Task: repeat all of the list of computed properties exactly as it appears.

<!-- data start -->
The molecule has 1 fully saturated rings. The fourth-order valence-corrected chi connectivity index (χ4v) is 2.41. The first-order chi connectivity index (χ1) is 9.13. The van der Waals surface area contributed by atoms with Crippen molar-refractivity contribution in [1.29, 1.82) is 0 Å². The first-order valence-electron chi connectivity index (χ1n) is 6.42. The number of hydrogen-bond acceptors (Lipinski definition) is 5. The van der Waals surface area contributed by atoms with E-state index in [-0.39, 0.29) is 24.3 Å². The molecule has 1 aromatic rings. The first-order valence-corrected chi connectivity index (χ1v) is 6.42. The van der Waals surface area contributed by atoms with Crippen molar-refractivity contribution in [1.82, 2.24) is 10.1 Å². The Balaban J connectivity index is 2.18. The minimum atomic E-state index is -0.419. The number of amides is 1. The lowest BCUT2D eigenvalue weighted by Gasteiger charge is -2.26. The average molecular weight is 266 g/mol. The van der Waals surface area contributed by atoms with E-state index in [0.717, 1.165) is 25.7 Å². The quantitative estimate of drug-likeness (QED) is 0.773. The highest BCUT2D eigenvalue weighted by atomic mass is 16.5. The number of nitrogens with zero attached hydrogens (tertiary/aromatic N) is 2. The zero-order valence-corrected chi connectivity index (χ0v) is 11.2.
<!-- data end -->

The molecule has 1 fully saturated rings. The fourth-order valence-corrected chi connectivity index (χ4v) is 2.41. The first-order chi connectivity index (χ1) is 9.13. The van der Waals surface area contributed by atoms with Crippen molar-refractivity contribution in [1.29, 1.82) is 0 Å². The first-order valence-electron chi connectivity index (χ1n) is 6.42. The number of hydrogen-bond acceptors (Lipinski definition) is 5. The van der Waals surface area contributed by atoms with E-state index in [-0.39, 0.29) is 24.3 Å². The molecule has 1 aromatic rings. The first-order valence-corrected chi connectivity index (χ1v) is 6.42. The van der Waals surface area contributed by atoms with Crippen molar-refractivity contribution in [1.82, 2.24) is 10.1 Å². The Balaban J connectivity index is 2.18. The minimum atomic E-state index is -0.419. The number of amides is 1. The lowest BCUT2D eigenvalue weighted by Gasteiger charge is -2.26. The average molecular weight is 266 g/mol. The van der Waals surface area contributed by atoms with E-state index in [0.717, 1.165) is 25.7 Å². The quantitative estimate of drug-likeness (QED) is 0.773. The highest BCUT2D eigenvalue weighted by atomic mass is 16.5. The number of nitrogens with zero attached hydrogens (tertiary/aromatic N) is 2. The zero-order valence-corrected chi connectivity index (χ0v) is 11.2.